From the IMPACT Archives September 2014
By Ciara Stein
In classrooms around the world we learn about the slavery of centuries past – its roots, its practices, its abolition. We analyze sources and try to fathom the unfathomable. At the same, an estimated 30 million people are enslaved in a modern trade of human trafficking. This $32-billion-a-year business infiltrates nearly every industry’s supply chain, from food to fashion to daily appliances. According to Kevin Bales, a leading abolitionist, author and researcher, the average price of a slave has decreased during the past 200 years. In 1809, the average price of a slave was $40,000 when adjusted to today’s money. In 2009, the average price was $90.
According to the CNN Freedom Project, the definition of trafficking consists of three core elements:
1) The action of trafficking, which means the recruitment, transportation, transfer harboring or receipt of persons
2) The means of trafficking which includes the threat of or use of force, deception, coercion, abuse of power or of a position of vulnerability
3) The purpose of trafficking which is always exploitation.
While studying abroad in Hanoi, Vietnam, I visited Blue Dragon Children’s Foundation, an Australian charity working in Vietnam for more than ten years with children in crisis. The charity assists street children and youths trafficked into both the labor and the sex trade. While street children are not officially recognized by the government, the organization is still permitted to work, so there is definitely a tolerance on the part of the government, as suggests Michael Brosowski, the foundation’s director.
Michael informed me that, under ‘Project X,’ Blue Dragon works with Vietnamese authorities to rescue girls who have been trafficked to Chinese brothels. The girls’ ages range from 13 years old to the early 20s. Many victims are from rural areas or are street children, and ‘employers’ or ‘boyfriends’ trick them into slavery. According to a UN report, the recruiter in 54% of human trafficking cases was a stranger to the victim. Meanwhile, in 46% of the cases, the victim knew the recruiter. Michael informed me of one case where two 11-year-old children tricked a schoolmate into being sold to a trafficker in a nearby village who sold her to another trafficker who then transported her to China. In most cases, the victims are able to make first contact with their families who then involve Blue Dragon. Using undercover tactics and careful planning, a lawyer from Blue Dragon is able to track the girl and rescue her. The process is tricky and extremely risky. There are stories of fake rescues where the ‘rescuer’ is actually another trafficker or where the scenario is a trap to identify the rescuer. As such, trust is often hard to establish. What is more, the relationship between the lawyer and the Chinese border police is difficult to facilitate. The first time they went to rescue girls, they were detained.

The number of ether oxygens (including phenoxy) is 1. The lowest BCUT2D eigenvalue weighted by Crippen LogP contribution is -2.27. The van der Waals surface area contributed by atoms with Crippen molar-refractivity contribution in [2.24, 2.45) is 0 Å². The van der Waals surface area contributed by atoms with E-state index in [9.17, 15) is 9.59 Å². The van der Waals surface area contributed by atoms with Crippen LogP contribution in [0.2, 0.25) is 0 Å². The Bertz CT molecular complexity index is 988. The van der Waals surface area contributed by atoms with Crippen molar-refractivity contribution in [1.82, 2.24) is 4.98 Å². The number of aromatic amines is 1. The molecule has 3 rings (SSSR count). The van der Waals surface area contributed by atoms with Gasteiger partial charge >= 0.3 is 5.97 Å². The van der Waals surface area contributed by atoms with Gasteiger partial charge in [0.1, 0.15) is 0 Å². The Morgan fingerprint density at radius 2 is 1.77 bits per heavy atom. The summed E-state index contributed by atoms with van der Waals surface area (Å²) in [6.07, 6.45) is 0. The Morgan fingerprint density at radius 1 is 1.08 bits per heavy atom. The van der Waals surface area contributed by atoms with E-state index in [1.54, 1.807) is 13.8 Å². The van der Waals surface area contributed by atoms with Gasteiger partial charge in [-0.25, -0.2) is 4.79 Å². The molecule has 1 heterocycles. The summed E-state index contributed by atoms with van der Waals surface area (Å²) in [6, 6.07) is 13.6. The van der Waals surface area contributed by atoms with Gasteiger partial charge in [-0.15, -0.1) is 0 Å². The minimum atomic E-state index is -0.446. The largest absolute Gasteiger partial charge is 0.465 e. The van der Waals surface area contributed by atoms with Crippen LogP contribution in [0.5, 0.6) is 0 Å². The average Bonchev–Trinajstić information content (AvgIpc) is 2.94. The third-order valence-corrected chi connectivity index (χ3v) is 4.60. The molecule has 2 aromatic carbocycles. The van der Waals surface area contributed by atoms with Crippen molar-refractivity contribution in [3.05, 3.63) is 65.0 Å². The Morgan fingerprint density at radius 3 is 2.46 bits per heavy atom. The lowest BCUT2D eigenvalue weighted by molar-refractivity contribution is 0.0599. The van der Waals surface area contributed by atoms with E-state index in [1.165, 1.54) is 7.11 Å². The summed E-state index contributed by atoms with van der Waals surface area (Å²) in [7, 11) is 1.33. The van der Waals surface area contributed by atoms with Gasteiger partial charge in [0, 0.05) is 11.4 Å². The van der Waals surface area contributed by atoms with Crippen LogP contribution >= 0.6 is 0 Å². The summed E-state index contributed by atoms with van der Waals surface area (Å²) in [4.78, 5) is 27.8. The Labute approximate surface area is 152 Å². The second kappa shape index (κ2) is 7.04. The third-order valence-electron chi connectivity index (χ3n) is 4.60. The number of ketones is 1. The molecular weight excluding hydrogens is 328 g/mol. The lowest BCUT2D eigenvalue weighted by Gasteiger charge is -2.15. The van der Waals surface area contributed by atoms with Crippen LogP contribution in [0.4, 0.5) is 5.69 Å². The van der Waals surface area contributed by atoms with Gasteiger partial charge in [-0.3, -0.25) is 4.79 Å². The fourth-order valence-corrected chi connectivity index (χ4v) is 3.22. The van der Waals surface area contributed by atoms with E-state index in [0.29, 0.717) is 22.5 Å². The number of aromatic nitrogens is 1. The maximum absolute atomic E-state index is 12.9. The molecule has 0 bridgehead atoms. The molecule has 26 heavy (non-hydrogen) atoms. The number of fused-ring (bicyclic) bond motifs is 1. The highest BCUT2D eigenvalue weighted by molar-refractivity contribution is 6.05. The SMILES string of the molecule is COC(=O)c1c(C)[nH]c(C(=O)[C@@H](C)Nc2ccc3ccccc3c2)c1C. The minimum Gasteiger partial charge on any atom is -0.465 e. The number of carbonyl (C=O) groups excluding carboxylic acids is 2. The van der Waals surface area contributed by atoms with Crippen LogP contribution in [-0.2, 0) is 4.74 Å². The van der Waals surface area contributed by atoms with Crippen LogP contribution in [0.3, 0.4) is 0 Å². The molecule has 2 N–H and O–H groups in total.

The organization also runs ‘Safe and Sound,’ which is a program aimed at assisting the child trafficked for child labor. The children targeted for this form of slavery are younger than those entering the sex trade. Blue Dragon finds and rescues children directly from garment and other factories in Ho Chi Minh City. Moreover, they work with families and local authorities to raise awareness about the issue. The conditions they find the children in are appalling, with many living and working in the same rooms with poorly maintained and dangerous machines. They work for up to 18 hours a day in poor lighting and with little food. It is estimated that on average, a rescue operation costs $400 per child. Unfortunately, approximately 30% of rescued children return to the streets after receiving help.
Human trafficking is also a pressing issue in the United States. In 2005, the U.S. State Department reported that between 14,500-17,500 human beings are trafficked into the U.S. annually. What is more, according to a report published by Polaris Project in 2012, Pennsylvania’s anti-trafficking measures are lacking. In a map that splits the U.S. into four tiers, with the first tier being the best based on anti-trafficking measures, PA is in the third tier along with 8 other states. Wyoming, Arkansas, Montana, and South Dakota were included in the bottom tier and labeled ‘the Faltering Four’ by the report. Mary Ellsion, Polaris Project’s Director of Policy stated, “Passing strong state laws is a critical step to increasing prosecutions of traffickers and providing local support for survivors.” As President Obama declared to the Clinton Global Initiative:
“It ought to concern every person, because it is a debasement of our common humanity. It ought to concern every community, because it tears at our social fabric. It ought to concern every business, because it distorts markets. It ought to concern every nation, because it endangers public health and fuels violence and organized crime. I’m talking about the injustice, the outrage, of human trafficking, which must be called by its true name — modern slavery.”